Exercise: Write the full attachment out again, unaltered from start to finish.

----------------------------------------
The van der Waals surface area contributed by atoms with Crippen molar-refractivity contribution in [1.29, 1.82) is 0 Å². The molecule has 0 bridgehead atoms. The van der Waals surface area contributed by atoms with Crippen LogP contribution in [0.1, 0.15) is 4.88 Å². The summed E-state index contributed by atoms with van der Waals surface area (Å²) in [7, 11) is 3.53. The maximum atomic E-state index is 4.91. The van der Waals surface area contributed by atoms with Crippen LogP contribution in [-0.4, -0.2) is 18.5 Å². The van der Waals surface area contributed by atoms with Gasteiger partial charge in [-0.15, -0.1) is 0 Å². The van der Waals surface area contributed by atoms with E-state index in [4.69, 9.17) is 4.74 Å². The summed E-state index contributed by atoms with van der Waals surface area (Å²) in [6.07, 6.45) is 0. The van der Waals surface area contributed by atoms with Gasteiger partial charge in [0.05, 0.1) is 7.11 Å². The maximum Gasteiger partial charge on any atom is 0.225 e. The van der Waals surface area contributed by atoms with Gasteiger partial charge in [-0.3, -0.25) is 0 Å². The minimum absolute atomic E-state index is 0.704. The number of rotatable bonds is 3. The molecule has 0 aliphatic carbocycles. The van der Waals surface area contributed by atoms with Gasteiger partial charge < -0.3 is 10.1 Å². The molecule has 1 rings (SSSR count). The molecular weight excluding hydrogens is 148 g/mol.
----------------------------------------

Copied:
The van der Waals surface area contributed by atoms with Crippen molar-refractivity contribution in [1.29, 1.82) is 0 Å². The molecule has 0 bridgehead atoms. The van der Waals surface area contributed by atoms with Crippen LogP contribution in [0.1, 0.15) is 4.88 Å². The summed E-state index contributed by atoms with van der Waals surface area (Å²) in [7, 11) is 3.53. The maximum atomic E-state index is 4.91. The van der Waals surface area contributed by atoms with Crippen LogP contribution in [-0.4, -0.2) is 18.5 Å². The van der Waals surface area contributed by atoms with Gasteiger partial charge in [-0.15, -0.1) is 0 Å². The van der Waals surface area contributed by atoms with E-state index in [4.69, 9.17) is 4.74 Å². The summed E-state index contributed by atoms with van der Waals surface area (Å²) in [6.07, 6.45) is 0. The van der Waals surface area contributed by atoms with Gasteiger partial charge in [0.05, 0.1) is 7.11 Å². The maximum Gasteiger partial charge on any atom is 0.225 e. The van der Waals surface area contributed by atoms with Gasteiger partial charge in [-0.3, -0.25) is 0 Å². The minimum absolute atomic E-state index is 0.704. The number of rotatable bonds is 3. The molecule has 0 aliphatic carbocycles. The van der Waals surface area contributed by atoms with Gasteiger partial charge < -0.3 is 10.1 Å². The molecule has 1 rings (SSSR count). The molecular weight excluding hydrogens is 148 g/mol.